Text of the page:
DAVENPORT DESKS - 1795 to 1885
A small free-standing writing-desk made in large numbers and with many variations through the 19thC. The name derives from an entry in the 1790s cost books of Gillow in lancaster - 'For
Capt Davenport, a desk' - alongside a design for a box like desk with drawers opening to one side and a
writing slope above. Although presumably as a space-saving design for use on board ship, its small size and
lower than-average height ensured its popularity with women and children.
Regency examples had a simple slope-top which could either slide forward or sideways on runners to provide knee-space, or
swivel to one side on a stout peg. Some had a brushing and/candle slide at one side.
The flat surface above the slope was generally bordered by a brass gallery. Many had a long narrow drawer fitted with small
compartments for ink and writing implements which pulled out from one side. This was usually released by removal of a long pin inside the antique desk
its head masquerading as the knob of a small dummy drawer. Most were supported on bun feet, some on short, turned legs on castors.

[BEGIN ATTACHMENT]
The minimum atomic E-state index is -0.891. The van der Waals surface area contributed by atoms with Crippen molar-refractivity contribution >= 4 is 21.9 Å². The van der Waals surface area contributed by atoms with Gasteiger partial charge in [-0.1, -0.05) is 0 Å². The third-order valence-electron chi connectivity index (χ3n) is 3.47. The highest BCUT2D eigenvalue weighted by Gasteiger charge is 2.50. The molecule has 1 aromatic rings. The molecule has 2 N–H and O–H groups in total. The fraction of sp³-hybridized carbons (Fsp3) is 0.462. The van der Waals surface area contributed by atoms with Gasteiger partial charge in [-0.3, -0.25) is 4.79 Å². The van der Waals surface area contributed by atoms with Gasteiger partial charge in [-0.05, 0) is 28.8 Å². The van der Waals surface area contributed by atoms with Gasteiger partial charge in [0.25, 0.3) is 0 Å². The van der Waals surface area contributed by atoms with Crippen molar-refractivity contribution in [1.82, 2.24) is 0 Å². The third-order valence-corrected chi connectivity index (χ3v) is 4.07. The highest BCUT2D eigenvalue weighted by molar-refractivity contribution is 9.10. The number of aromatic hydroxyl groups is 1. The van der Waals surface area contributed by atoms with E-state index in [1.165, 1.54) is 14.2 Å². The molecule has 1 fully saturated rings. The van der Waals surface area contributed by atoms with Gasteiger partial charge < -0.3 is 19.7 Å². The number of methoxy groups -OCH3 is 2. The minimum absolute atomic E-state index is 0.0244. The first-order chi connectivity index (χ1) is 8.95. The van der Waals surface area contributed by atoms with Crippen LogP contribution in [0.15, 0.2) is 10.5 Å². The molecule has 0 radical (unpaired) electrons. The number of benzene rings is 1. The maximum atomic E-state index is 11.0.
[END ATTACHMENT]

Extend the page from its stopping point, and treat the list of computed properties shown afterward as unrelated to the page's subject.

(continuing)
During the 1820s the front was often faced with pilasters, but more commonly a fixed slope, supported on pillars rising from a plinth, replaced the sliding top. The lower
drawers became correspondingly narrower. Galleries were constructed from wood, and bun feet were flattened or replaced by
After 1860 'piano lid' tops were popular with pull-out writing-slides attached to antique desks.
During the 1880s fashionable 'Art Furniture' Davenports had short ring-turned legs and panels of gilded and painted decoration.
Totally plain antique Victorian pieces are within the average buyer's reach. Highly decorative, burr veneer, harlequin examples can fetch sums in high
four figures. The majority are in the low four figures. Surprisingly, fussy Victoria Davenports sell better today than more elegant Georgian ones.